St. Louis Rams vs. Washington Redskins: Primary Keys to the Game for St. Louis

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St. Louis Rams vs. Washington Redskins: Primary Keys to the Game for St. Louis
Dilip Vishwanat/Getty Images

The St. Louis Rams are coming off a 27-23 defeat to the Detroit Lions, which sparked a mixed bag of emotions from the fans.

On one hand, the Rams played an extremely competitive game on the road against a high-level opponent and nearly won until letting the game slip away in literally the final seconds.

Then again, the Rams still lost the game. A winnable game at that. The effort was clearly there, but it doesn't do much good until there are tangible results.

This week the Rams will have their home opener against the Washington Redskins, and they'll attempt to get off to a 1-1 start for the first time since 2006.

Initially, the Redskins were seemingly a modest opponent and provided the Rams with a great opportunity to pick up their first win of the season. But after watching the Redskins run over the New Orleans Saints on their home turf, it's impossible to take this game lightly in any way.

With that in mind, here are five things the Rams must do to avoid the same fate as the Saints.

 

Contain RGIII

Chris Graythen/Getty Images

The Rams have not been great at containing dual-threat quarterbacks in recent years—the 2011 season opener against Michael Vick and the Eagles comes to mind—but then again, they haven't been good at anything in recent years.

If the Rams want to win the game, they must contain Robert Griffin III not only on the ground, but also through the air.

The defense must make sure RGIII's legs aren't a game-changer, while the secondary must play intelligent football and force the rookie into making mental errors.

Also, the defense needs to remember that once he crosses the line of scrimmage, he's a regular ball carrier. They need to make him taste blood and welcome him to the NFL in a way the Saints couldn't. If his will and confidence are not fully in tact, the Rams have him beat.

 

Open the Run Lanes

If the offense is going to have success, they need to be able to run the ball effectively.

The offensive line did not get the job done against Detroit. 53 yards on 21 carries for Steven Jackson is unacceptable and is a direct result of pitiful blocking.

Running the ball is a vital part of Brian Schottenheimer's offense and Jeff Fisher's game plan. If they can't have success on the ground, then it will be hard to pull off a victory.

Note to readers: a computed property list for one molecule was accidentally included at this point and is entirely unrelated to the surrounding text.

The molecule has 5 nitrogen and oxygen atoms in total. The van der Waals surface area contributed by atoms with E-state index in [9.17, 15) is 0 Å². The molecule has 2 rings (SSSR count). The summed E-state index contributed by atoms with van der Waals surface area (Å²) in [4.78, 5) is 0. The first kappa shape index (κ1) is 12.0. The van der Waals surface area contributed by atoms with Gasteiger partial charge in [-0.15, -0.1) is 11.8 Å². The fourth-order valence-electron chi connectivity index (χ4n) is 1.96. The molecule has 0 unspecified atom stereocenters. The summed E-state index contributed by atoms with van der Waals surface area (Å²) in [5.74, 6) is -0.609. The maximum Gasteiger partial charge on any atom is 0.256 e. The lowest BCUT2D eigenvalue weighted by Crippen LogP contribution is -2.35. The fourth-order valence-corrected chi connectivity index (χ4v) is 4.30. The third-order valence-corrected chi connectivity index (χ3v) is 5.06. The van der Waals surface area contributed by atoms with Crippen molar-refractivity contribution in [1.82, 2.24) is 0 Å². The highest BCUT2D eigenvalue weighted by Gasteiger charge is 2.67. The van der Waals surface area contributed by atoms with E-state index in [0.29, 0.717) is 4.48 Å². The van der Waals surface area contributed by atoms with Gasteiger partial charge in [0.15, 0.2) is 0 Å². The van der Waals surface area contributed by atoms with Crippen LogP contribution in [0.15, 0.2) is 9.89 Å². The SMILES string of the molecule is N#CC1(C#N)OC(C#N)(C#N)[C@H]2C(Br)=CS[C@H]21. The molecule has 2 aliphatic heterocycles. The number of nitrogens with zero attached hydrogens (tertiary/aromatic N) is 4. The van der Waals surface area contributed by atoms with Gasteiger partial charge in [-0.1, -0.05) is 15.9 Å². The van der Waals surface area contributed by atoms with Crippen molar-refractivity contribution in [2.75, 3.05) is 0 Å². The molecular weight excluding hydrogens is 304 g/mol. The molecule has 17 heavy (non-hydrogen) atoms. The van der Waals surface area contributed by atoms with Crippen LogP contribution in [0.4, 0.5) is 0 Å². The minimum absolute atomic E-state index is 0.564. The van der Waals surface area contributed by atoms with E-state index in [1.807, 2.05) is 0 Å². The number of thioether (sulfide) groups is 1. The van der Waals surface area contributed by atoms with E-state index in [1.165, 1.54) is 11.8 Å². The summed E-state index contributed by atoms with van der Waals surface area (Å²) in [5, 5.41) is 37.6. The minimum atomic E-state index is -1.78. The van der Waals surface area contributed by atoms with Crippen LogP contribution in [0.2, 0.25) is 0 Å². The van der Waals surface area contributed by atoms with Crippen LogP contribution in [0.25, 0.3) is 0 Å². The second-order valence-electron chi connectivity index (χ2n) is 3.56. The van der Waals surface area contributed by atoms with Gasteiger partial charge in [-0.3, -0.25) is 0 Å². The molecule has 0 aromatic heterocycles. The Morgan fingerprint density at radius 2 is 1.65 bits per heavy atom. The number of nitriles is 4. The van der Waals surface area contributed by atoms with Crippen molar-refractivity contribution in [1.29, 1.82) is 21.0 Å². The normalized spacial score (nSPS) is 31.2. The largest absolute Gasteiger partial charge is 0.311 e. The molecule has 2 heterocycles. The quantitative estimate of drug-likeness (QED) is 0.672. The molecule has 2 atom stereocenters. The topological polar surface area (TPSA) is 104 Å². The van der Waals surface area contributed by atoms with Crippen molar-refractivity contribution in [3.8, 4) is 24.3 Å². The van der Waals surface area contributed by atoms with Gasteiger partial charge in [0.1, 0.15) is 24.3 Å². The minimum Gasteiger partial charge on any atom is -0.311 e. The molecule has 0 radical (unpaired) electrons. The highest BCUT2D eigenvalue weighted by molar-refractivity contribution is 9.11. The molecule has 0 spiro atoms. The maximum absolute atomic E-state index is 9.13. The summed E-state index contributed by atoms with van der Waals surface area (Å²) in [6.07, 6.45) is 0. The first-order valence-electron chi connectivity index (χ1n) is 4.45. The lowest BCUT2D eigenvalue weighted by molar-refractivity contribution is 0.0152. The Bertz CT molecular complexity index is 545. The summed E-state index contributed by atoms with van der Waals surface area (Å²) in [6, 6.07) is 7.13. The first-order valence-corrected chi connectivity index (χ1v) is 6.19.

The line will be missing center Scott Wells this week due to a foot injury, while tackle Rodger Saffold and guard Rokevious Watkins are questionable.

The line is hurting, but the backups needs to step up and play at an acceptable level.

 

Find a Groove in the Passing Game

Quarterback Sam Bradford looked very sharp in the final quarter against the Lions, and he even led two scoring drives to take the lead late in the game.

Dave Reginek/Getty Images

However, Bradford was very shaky throughout the first half and made some very questionable throws. Overall, the passing game was completely out of sync and it hurt the team.

One of the keys to a victory against Washington will be Bradford and the receivers showing solid chemistry not just in the final quarter, but throughout the entire game.

Also, it will greatly help the run game if the Redskins secondary is constantly backpedaling and watching the pass instead of hovering near the line of scrimmage and focusing on Steven Jackson.

 

Continue to Make Turnovers

Last week, we saw the Rams defense come up with three interceptions against Matthew Stafford.

Stafford didn't necessarily make ugly throws and poor reads, but the turnovers came as a result of smart football and solid game preparation.

If the Rams want to come up with a win during the home opener, then they need to give themselves that same advantage. They need to win the turnover battle.

Stafford is a fourth-year quarterback, while Griffin is only a rookie. It's absolutely crucial that they use his lack of experience to their advantage.

If Griffin starts turning the ball over, then he'll begin to lose confidence. If that happens, the game is in the bag.

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